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SBIR or TANSTAAFL
Many of you may be aware of the SBIR (Small Business Innovation Research) Program, to others it will be new. The US Government has a program that was founded by Roland Tibbetts in 1982 to award research grants to small businesses. The idea is that by supporting scientific excellence and technological innovation in areas that are considered Americas priorities, we can build a strong national economy.
A portion of the research and development budgets of the 11 federal agencies that have R&D budgets in excess of $100M are allotted to the SBIR program. Each year about $2.5 Billion is awarded to small businesses, those with fewer than 500 employees. About $1 Billion is awarded by the DoD alone, about 1/3 of that money to businesses with fewer than 10 employees. What are you waiting for? The release dates for solicitation are scattered through the entire year based on the particular agency requesting the proposal.
The program is structured as a three-phase program. The first phase is called the startup phase and can be awarded up to $150,000 for about 6 months support to explore the technical merit or feasibility of an idea or technology.
Phase 2 is a 2-year grant with grant amounts up to $1 Million. During this phase of the project the developer evaluates the potential for commercialization of the project. The entire project is organized with the idea that the developers will take the idea to market as a product.
Phase 3 has no funding set aside. In this phase of the project it is expected that the small business will go out and find funding from the private sector.
Why would the government fund these projects?
There are lots of great ideas out there. Things our country needs. Many of these projects are cutting edge. In the early stages of many of these projects the ideas may look promising, but they are too high of a risk for private investors or even venture capital firms. The US government know that while many of these ideas will fail others will succeed and will make the country stronger and will ultimately return dividends on the investment.
During the Apollo years the country was getting $7 back for every $1 invested. If that does not knock your socks off you must have dozed off. I wish I could invest in something that had a 700% return rate.
No guarantee of success
Those of you who have stopped by the office may have noticed the picture in figure1 hanging behind my desk. This is part of an SBIR grant proposal that we worked on some years ago. The idea was that the Army was flying small drones though city streets at high rates of speed and colliding with power lines. They wanted the ability to detect and avoid power lines. This was in the early days of drone technology. The military is what you might call an early adopter.
We started writing up our SBIR proposal and thought it would strengthen our chances of getting the grant if we had some actual data to support our claims. We built a simple two-axis magnetometer. The coils were hand wound and the batteries were giant 9V jobbers. The poor drone probably would not have gotten off the ground. That, really was not the point. We wanted to see if we could measure the magnetic field produced by electrical current flowing through power lines on city streets.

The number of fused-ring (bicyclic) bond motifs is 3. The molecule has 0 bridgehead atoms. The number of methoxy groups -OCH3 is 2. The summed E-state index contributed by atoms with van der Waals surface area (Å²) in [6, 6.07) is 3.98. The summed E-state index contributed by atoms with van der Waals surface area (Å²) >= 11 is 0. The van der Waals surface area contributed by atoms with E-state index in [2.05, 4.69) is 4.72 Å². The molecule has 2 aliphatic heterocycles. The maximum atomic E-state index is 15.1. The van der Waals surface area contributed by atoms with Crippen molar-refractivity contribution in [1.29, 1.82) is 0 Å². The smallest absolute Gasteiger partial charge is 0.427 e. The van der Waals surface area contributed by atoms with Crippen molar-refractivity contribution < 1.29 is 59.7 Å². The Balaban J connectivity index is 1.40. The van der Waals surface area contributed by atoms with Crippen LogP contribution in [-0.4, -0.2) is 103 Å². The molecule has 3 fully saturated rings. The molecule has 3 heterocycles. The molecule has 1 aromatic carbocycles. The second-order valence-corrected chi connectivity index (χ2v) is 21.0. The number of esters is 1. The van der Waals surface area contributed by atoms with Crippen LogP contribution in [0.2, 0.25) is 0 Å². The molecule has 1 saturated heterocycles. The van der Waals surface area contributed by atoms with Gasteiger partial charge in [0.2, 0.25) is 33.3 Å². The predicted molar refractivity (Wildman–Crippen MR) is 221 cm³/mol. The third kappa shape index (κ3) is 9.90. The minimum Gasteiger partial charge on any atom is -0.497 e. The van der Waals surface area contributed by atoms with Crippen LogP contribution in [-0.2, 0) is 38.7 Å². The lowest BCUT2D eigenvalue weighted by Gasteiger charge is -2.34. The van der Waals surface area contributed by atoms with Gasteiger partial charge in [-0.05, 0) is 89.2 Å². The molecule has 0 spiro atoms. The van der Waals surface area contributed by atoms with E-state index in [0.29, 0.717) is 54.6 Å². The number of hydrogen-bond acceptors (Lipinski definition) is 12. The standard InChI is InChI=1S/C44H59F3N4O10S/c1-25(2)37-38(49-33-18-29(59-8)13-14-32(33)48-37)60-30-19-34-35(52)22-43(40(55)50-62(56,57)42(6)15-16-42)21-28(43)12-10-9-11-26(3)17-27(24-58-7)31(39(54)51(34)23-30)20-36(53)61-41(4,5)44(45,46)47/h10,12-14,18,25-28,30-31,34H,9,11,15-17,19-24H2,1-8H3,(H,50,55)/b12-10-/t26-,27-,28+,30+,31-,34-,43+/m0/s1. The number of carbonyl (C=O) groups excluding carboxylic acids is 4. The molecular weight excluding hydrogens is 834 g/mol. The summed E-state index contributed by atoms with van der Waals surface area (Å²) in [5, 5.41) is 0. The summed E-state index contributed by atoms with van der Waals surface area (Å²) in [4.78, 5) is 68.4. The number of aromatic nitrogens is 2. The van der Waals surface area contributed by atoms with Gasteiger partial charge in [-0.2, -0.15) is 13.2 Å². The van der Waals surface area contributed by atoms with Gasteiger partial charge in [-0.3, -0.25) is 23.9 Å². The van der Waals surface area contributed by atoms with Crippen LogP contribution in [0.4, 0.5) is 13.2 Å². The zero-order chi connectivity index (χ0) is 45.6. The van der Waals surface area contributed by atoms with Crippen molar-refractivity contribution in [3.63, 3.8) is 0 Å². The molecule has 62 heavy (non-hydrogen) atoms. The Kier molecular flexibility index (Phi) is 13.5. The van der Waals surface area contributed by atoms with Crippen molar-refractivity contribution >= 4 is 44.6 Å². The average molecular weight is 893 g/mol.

We built this little circuit bolted it to a two by four. Clamped it to the bed of a pickup truck using C-clamps and drove all around the downtown area collecting data. What do you think? Were we able to see magnetic fields from the power lines? What about our success at getting the SBIR grant?
Something about spilled milk
We were indeed successful in recording the magnetic fields produced by power lines. Based on our preliminary results, we could have optimized the device by miniaturizing the coils and dropping the voltage, size and weight of the batteries. We never did that though. Why? Because after weeks of hard work and thousands of words pounded into a key board, we did not get the grant.
Whether you are working on a SBIR, a military contract or a civilian proposal, there is no guarantee that your efforts will be accepted and funded. We recently worked on a civilian proposal that cost the company about $5K to produce. I often wonder when a company asks for quotes if they realize the amount of time and resources that go into producing that proposal.
Working on producing those proposals has changed the way I interact with other companies. I am much more careful when I ask for a quote. I try to let them know why I want the information. Am I about to place the order or do I want a rough ball-park kind of response from them so that I can decide if I want to move forward with an idea. We call those budgetary quotes. They take a lot less time to do but give you a thumb in the wind idea of cost for such an endeavor. I also try and respond back to a company that has provided me with a quote so they know the results. It is incredibly rude to ask someone for a quote and then leave them hanging. If I ask for a quote and decide not to peruse the idea or award the job to someone else, I try and feed that back to the people who have spent their time and resources helping me do my job.
Have you submitted an SBIR? Were you successful? I would love to hear your story.
This newsletter is sponsored by Celtic Engineering Solutions LLC, a design engineering firm based out of West Jordan and Murray, Utah, which can be found on the web at: www.celticengineeringsolutions.com. If we can ever help you with your engineering needs please contact us. You can find the newsletter on the company blog, LinkedIn or in your inbox by subscribing. Send your emails to The Celtic Engineer at: [email protected], with the subject line SUBSCRIBE.